Living a Lifestyle of Forgiveness

By   •   June 29, 2010

Speaker and author Jackie Kendall is an expert on forgiveness, having come from an abusive background and from a family deemed by a counselor as one of the top-ten most dysfunctional in America. Wanting to break the family cycle of drugs, alcohol and suicide (in this case, the results of unforgiveness), she developed a forgiving lifestyle and encourages others to do the same.

“There is an epidemic of unforgiveness, and it’s not just among nonbelievers – it’s among God’s children. We should be the greatest forgivers, since we’ve been forgiven of so much.”

She also believes many Christians live in defeat, not knowing what forgiveness truly is, confusing our responsibility with something only God can do – the chastening.

“Many people think that to forgive someone is to absolve them of the offense, when it is really up to us to let it go, and go to the Father. We can’t ‘let them off the hook,’ because they are on God’s ‘hook,’ not ours.”

Kendall also says a lot of Christians are not liberated because we are unrealistic about forgiveness. “Being offended means we have a pulse – anyone can offend us. Being offended is inevitable; staying offended is our choice to sin.”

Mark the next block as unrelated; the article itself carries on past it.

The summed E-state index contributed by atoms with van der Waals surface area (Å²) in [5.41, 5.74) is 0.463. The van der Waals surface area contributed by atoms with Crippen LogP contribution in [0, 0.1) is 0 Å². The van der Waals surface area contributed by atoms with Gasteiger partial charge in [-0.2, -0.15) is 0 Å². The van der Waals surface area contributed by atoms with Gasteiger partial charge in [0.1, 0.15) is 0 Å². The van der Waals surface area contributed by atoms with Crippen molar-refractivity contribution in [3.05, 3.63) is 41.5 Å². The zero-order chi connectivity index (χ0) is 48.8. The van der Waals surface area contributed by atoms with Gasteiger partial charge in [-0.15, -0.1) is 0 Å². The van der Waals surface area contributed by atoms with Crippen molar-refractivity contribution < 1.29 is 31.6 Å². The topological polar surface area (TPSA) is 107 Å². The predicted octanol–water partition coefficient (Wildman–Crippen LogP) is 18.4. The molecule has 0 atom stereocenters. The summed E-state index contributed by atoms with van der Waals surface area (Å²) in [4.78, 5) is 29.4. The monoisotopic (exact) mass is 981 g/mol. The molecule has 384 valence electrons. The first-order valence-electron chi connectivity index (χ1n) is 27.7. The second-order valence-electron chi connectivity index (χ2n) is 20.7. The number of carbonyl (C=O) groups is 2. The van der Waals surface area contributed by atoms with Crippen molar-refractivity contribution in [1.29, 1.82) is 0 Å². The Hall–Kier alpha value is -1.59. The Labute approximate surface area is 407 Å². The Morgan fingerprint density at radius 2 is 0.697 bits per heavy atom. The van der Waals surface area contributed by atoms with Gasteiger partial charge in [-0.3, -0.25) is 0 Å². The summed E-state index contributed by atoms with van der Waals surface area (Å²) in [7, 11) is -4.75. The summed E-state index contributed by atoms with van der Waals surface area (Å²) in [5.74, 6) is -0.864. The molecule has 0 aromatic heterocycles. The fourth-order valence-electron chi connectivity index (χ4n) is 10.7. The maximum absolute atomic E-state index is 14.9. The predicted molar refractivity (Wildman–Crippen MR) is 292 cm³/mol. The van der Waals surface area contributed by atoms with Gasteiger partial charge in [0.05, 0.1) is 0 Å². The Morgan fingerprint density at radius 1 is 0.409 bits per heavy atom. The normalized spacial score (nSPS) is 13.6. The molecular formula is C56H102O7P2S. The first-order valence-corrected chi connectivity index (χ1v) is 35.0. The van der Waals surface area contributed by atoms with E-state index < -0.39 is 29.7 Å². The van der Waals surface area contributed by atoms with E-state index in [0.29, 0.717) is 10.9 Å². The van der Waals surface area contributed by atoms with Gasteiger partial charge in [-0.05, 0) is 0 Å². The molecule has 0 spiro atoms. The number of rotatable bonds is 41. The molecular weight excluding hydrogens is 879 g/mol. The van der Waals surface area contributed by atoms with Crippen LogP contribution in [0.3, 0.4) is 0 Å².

She has even recently released a book about this liberation, titled Free Yourself to Love: The Liberating Power of Forgiveness.

One of the aspects of forgiveness she discusses in her book is how we tend to define ourselves by our victimization or offense committed against us. “If I were to limit myself to being defined as a victim of abuse, it would negatively impact every other area in my life. I had to forgive my offender. All six of my siblings were abused, and anesthetized themselves with drugs and alcohol. Two of them even committed suicide,” said Kendall. “Instead, I want to be defined by forgiveness and freedom.”

Breaking the Cycle of Unforgiveness

Kendall has been vigilant about not passing the seed of bitterness and unforgiveness down to her children or living it out in her marriage.

“We need to forgive so our kids don’t carry around our pain,” she said. “I’m also amazed at how many parents worry about their kids’ academic performance, whether they brush their teeth, or their eating habits, yet they allow them to fight with each other and go to bed angry.”

She, along with her husband and ministry partner, Ken, raised their children to resolve conflict and live a lifestyle of forgiveness.

“When our kids were growing up, sometimes they would go in their rooms mad at one another. After a time limit, they had to come back and resolve it…talk it through. We trained them to not go to bed angry, and we see that manifested in their adult lives in their relationships.”

The Kendalls also taught their children that some people would never ask for forgiveness. Their children were trained to pray blessings on people who hurt them but never expressed sorrow over the offense.